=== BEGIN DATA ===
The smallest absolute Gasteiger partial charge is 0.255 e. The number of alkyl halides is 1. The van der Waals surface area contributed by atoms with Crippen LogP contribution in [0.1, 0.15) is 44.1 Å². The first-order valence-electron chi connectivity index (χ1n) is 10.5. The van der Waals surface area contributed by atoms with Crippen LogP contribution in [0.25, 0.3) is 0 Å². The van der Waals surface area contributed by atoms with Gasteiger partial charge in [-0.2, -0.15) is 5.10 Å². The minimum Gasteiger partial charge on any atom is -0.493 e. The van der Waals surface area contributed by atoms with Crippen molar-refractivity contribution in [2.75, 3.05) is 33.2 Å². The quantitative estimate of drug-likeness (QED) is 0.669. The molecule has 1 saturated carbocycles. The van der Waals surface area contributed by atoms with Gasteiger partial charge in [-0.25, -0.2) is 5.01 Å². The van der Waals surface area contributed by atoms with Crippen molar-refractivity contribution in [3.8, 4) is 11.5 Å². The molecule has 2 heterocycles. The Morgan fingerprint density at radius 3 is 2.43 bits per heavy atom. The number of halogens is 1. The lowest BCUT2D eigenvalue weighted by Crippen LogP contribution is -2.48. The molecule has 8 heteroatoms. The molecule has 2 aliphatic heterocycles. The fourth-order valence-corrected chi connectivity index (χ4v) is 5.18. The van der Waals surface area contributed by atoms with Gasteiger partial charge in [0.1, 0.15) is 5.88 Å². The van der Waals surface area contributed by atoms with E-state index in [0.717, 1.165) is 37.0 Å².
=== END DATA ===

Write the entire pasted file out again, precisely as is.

The smallest absolute Gasteiger partial charge is 0.255 e. The number of alkyl halides is 1. The van der Waals surface area contributed by atoms with Crippen LogP contribution in [0.1, 0.15) is 44.1 Å². The first-order valence-electron chi connectivity index (χ1n) is 10.5. The van der Waals surface area contributed by atoms with Crippen LogP contribution in [0.25, 0.3) is 0 Å². The van der Waals surface area contributed by atoms with Gasteiger partial charge in [-0.2, -0.15) is 5.10 Å². The minimum Gasteiger partial charge on any atom is -0.493 e. The van der Waals surface area contributed by atoms with Crippen molar-refractivity contribution in [2.75, 3.05) is 33.2 Å². The quantitative estimate of drug-likeness (QED) is 0.669. The molecule has 1 saturated carbocycles. The van der Waals surface area contributed by atoms with Gasteiger partial charge in [-0.25, -0.2) is 5.01 Å². The van der Waals surface area contributed by atoms with Crippen molar-refractivity contribution in [3.8, 4) is 11.5 Å². The molecule has 2 heterocycles. The Morgan fingerprint density at radius 3 is 2.43 bits per heavy atom. The number of halogens is 1. The lowest BCUT2D eigenvalue weighted by Crippen LogP contribution is -2.48. The molecule has 8 heteroatoms. The molecule has 2 aliphatic heterocycles. The fourth-order valence-corrected chi connectivity index (χ4v) is 5.18. The van der Waals surface area contributed by atoms with Gasteiger partial charge in [0.1, 0.15) is 5.88 Å². The van der Waals surface area contributed by atoms with E-state index in [0.717, 1.165) is 37.0 Å².